Fault tree analysis (FTA) was developed in 1962 and is frequently used in safety and reliability engineering fields. FTA is employed in almost every engineering discipline and provides a framework using which the defects and weaknesses of a system can be analyzed qualitatively or quantitatively.
A fault tree is a structured logic diagram that shows the cause and effect relationships among events in systems. Fault tree analysis begins with a “top event” to be analyzed that generally is displayed with a rectangle and related events based on logical relations with the top event that are drawn below, branching downward as in a tree.

The top event defines the failure mode of the system or its function, which is then analyzed in terms of the failure modes of its components and influencing factors. FTA begins to identify the causes of an undesired event, namely the top event and proceeds to their root causes with a treelike structure until all possible primary events are reached. After the identification of the top event, inter-mediate events should be defined. An intermediate event is any event except the top event that could be broken into events that could cause it.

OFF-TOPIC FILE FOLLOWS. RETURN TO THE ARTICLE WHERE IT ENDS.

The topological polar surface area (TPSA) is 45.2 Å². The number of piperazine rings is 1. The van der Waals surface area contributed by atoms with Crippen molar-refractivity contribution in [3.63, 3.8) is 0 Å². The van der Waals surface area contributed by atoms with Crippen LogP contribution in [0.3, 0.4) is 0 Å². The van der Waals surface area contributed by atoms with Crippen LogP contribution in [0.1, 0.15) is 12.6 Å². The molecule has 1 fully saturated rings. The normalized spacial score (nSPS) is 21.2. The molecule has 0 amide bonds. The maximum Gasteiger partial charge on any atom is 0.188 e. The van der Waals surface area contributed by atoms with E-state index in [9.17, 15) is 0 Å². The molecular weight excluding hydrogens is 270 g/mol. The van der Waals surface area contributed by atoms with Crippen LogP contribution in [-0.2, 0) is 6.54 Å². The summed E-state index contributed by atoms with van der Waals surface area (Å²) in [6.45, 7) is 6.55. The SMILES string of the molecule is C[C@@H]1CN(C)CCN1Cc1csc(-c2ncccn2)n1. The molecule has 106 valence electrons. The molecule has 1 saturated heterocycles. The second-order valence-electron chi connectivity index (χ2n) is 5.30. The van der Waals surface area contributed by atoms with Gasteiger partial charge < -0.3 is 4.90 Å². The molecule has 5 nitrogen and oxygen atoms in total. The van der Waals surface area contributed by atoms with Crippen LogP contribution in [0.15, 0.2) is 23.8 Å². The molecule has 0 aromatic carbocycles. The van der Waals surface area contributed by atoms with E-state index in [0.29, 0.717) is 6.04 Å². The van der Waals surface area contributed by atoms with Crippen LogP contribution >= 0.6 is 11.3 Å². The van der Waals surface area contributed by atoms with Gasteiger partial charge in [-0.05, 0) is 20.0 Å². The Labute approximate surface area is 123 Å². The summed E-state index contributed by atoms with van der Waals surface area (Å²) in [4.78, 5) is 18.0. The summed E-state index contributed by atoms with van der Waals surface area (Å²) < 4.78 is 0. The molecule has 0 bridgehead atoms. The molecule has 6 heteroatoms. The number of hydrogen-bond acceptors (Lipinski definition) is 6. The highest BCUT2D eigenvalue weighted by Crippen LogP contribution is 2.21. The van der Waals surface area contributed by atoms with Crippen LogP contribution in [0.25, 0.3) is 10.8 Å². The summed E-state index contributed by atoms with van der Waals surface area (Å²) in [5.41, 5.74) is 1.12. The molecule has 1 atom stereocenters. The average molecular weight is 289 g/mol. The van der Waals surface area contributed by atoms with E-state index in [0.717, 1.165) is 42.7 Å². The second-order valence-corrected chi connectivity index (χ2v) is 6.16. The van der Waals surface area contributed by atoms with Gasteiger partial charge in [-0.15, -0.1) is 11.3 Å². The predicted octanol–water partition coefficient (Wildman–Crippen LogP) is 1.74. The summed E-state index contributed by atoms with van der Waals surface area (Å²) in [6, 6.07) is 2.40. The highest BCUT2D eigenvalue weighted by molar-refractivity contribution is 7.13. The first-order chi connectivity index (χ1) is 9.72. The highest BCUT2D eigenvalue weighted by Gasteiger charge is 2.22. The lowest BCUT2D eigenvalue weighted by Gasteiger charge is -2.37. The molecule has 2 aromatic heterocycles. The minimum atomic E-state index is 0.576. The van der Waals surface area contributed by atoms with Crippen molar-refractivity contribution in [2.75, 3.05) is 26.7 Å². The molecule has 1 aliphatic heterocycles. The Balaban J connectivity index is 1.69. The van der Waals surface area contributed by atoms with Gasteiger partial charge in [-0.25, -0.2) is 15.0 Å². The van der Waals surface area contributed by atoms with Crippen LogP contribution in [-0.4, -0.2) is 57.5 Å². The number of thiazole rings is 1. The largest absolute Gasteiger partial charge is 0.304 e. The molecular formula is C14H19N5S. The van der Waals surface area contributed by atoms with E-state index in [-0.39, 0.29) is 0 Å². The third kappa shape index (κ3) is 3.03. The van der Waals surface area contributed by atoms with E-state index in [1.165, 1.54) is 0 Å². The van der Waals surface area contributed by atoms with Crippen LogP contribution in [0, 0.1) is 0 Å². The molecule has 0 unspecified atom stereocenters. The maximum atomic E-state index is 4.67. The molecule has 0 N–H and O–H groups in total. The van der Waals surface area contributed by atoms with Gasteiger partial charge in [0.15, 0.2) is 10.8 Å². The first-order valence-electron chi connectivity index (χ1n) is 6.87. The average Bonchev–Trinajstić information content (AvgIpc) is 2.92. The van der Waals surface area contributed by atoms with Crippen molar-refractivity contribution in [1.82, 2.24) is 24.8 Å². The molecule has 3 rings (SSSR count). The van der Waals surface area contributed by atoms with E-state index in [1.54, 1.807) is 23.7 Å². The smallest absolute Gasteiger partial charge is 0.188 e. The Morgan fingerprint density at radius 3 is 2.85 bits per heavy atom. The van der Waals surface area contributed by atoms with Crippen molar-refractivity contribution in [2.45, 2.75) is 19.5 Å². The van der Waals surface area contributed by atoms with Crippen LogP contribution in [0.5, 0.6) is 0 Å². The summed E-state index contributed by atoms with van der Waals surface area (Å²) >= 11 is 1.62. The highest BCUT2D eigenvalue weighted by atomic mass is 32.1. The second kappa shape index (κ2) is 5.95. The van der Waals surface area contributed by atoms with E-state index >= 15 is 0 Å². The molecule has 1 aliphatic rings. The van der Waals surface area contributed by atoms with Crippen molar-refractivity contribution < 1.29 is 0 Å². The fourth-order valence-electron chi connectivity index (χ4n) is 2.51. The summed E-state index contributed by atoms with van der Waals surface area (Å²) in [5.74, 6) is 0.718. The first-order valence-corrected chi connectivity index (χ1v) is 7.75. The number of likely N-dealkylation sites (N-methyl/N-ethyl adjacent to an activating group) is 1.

This process continues until all root causes are identified, namely basic events and gate events, which show the lowest level in a fault-tree structure. The relationships between events, including top event, intermediate event and basic event, are described and presented by logical gates, including AND gate, OR gate, Inhibit gate and other logic gates. AND gate indicates that if all lower events occur, the up- per event will occur. OR gate means that the occurrence of any of the lower events would result in the upper event.

Example of the fault tree structure

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